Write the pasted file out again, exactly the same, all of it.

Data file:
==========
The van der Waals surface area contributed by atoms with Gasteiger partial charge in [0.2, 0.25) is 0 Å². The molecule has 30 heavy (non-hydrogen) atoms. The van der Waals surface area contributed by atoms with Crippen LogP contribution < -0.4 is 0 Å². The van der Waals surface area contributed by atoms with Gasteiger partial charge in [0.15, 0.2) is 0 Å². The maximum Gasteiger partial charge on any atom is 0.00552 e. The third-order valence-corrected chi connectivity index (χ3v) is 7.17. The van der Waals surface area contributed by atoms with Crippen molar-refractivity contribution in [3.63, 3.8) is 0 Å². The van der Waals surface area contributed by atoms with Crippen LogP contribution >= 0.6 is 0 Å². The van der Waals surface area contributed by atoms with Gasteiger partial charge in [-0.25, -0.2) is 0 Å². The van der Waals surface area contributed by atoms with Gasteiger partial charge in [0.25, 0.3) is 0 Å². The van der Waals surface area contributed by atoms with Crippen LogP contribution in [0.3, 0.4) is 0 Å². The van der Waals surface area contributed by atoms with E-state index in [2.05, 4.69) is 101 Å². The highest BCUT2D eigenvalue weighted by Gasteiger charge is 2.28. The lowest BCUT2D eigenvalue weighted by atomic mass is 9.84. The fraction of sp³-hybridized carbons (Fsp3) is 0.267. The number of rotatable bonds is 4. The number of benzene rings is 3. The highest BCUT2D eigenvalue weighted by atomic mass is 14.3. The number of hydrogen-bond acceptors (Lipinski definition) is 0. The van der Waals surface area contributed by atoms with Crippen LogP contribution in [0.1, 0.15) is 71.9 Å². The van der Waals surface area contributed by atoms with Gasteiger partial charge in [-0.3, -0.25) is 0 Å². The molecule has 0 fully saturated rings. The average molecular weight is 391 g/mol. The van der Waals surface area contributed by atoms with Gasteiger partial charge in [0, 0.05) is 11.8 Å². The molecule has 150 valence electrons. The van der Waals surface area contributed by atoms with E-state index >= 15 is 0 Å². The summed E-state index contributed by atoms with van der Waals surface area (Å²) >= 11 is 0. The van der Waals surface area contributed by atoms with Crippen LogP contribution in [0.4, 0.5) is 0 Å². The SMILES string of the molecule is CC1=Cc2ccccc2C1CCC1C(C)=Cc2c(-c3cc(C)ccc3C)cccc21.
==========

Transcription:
The van der Waals surface area contributed by atoms with Gasteiger partial charge in [0.2, 0.25) is 0 Å². The molecule has 30 heavy (non-hydrogen) atoms. The van der Waals surface area contributed by atoms with Crippen LogP contribution < -0.4 is 0 Å². The van der Waals surface area contributed by atoms with Gasteiger partial charge in [0.15, 0.2) is 0 Å². The maximum Gasteiger partial charge on any atom is 0.00552 e. The third-order valence-corrected chi connectivity index (χ3v) is 7.17. The van der Waals surface area contributed by atoms with Crippen molar-refractivity contribution in [3.63, 3.8) is 0 Å². The van der Waals surface area contributed by atoms with Crippen LogP contribution >= 0.6 is 0 Å². The van der Waals surface area contributed by atoms with Gasteiger partial charge in [-0.25, -0.2) is 0 Å². The van der Waals surface area contributed by atoms with Gasteiger partial charge in [0.25, 0.3) is 0 Å². The van der Waals surface area contributed by atoms with Crippen LogP contribution in [0.3, 0.4) is 0 Å². The van der Waals surface area contributed by atoms with E-state index in [2.05, 4.69) is 101 Å². The highest BCUT2D eigenvalue weighted by Gasteiger charge is 2.28. The lowest BCUT2D eigenvalue weighted by atomic mass is 9.84. The fraction of sp³-hybridized carbons (Fsp3) is 0.267. The number of rotatable bonds is 4. The number of benzene rings is 3. The highest BCUT2D eigenvalue weighted by atomic mass is 14.3. The number of hydrogen-bond acceptors (Lipinski definition) is 0. The van der Waals surface area contributed by atoms with Crippen LogP contribution in [0.1, 0.15) is 71.9 Å². The van der Waals surface area contributed by atoms with Gasteiger partial charge in [-0.3, -0.25) is 0 Å². The molecule has 0 fully saturated rings. The average molecular weight is 391 g/mol. The van der Waals surface area contributed by atoms with Gasteiger partial charge in [0, 0.05) is 11.8 Å². The molecule has 150 valence electrons. The van der Waals surface area contributed by atoms with E-state index >= 15 is 0 Å². The summed E-state index contributed by atoms with van der Waals surface area (Å²) >= 11 is 0. The van der Waals surface area contributed by atoms with Crippen LogP contribution in [0.4, 0.5) is 0 Å². The SMILES string of the molecule is CC1=Cc2ccccc2C1CCC1C(C)=Cc2c(-c3cc(C)ccc3C)cccc21.